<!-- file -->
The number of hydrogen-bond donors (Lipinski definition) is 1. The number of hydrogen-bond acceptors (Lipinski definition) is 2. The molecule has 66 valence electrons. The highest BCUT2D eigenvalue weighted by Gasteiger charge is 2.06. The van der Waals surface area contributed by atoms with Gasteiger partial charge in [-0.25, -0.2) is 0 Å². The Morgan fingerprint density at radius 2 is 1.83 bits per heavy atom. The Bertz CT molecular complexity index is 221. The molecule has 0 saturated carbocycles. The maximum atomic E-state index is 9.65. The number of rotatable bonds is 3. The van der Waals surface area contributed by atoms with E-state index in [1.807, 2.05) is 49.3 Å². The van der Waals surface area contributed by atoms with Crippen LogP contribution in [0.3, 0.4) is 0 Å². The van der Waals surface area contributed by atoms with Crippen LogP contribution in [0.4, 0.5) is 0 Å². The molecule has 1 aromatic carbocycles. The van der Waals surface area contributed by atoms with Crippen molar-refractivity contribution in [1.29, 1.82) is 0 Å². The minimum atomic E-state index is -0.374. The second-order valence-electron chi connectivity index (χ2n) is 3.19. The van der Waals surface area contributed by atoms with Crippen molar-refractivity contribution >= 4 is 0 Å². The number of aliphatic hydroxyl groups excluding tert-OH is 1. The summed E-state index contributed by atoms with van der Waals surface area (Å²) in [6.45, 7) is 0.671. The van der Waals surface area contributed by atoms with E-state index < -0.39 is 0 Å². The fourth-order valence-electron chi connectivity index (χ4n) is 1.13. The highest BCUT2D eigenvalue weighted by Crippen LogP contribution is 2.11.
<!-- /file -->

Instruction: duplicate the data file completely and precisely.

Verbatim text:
The number of hydrogen-bond donors (Lipinski definition) is 1. The number of hydrogen-bond acceptors (Lipinski definition) is 2. The molecule has 66 valence electrons. The highest BCUT2D eigenvalue weighted by Gasteiger charge is 2.06. The van der Waals surface area contributed by atoms with Gasteiger partial charge in [-0.25, -0.2) is 0 Å². The Morgan fingerprint density at radius 2 is 1.83 bits per heavy atom. The Bertz CT molecular complexity index is 221. The molecule has 0 saturated carbocycles. The maximum atomic E-state index is 9.65. The number of rotatable bonds is 3. The van der Waals surface area contributed by atoms with E-state index in [1.807, 2.05) is 49.3 Å². The van der Waals surface area contributed by atoms with Crippen LogP contribution in [0.3, 0.4) is 0 Å². The van der Waals surface area contributed by atoms with Crippen LogP contribution in [0.4, 0.5) is 0 Å². The molecule has 1 aromatic carbocycles. The van der Waals surface area contributed by atoms with Crippen molar-refractivity contribution in [1.29, 1.82) is 0 Å². The minimum atomic E-state index is -0.374. The second-order valence-electron chi connectivity index (χ2n) is 3.19. The van der Waals surface area contributed by atoms with Crippen molar-refractivity contribution >= 4 is 0 Å². The number of aliphatic hydroxyl groups excluding tert-OH is 1. The summed E-state index contributed by atoms with van der Waals surface area (Å²) in [6.45, 7) is 0.671. The van der Waals surface area contributed by atoms with E-state index < -0.39 is 0 Å². The fourth-order valence-electron chi connectivity index (χ4n) is 1.13. The highest BCUT2D eigenvalue weighted by Crippen LogP contribution is 2.11.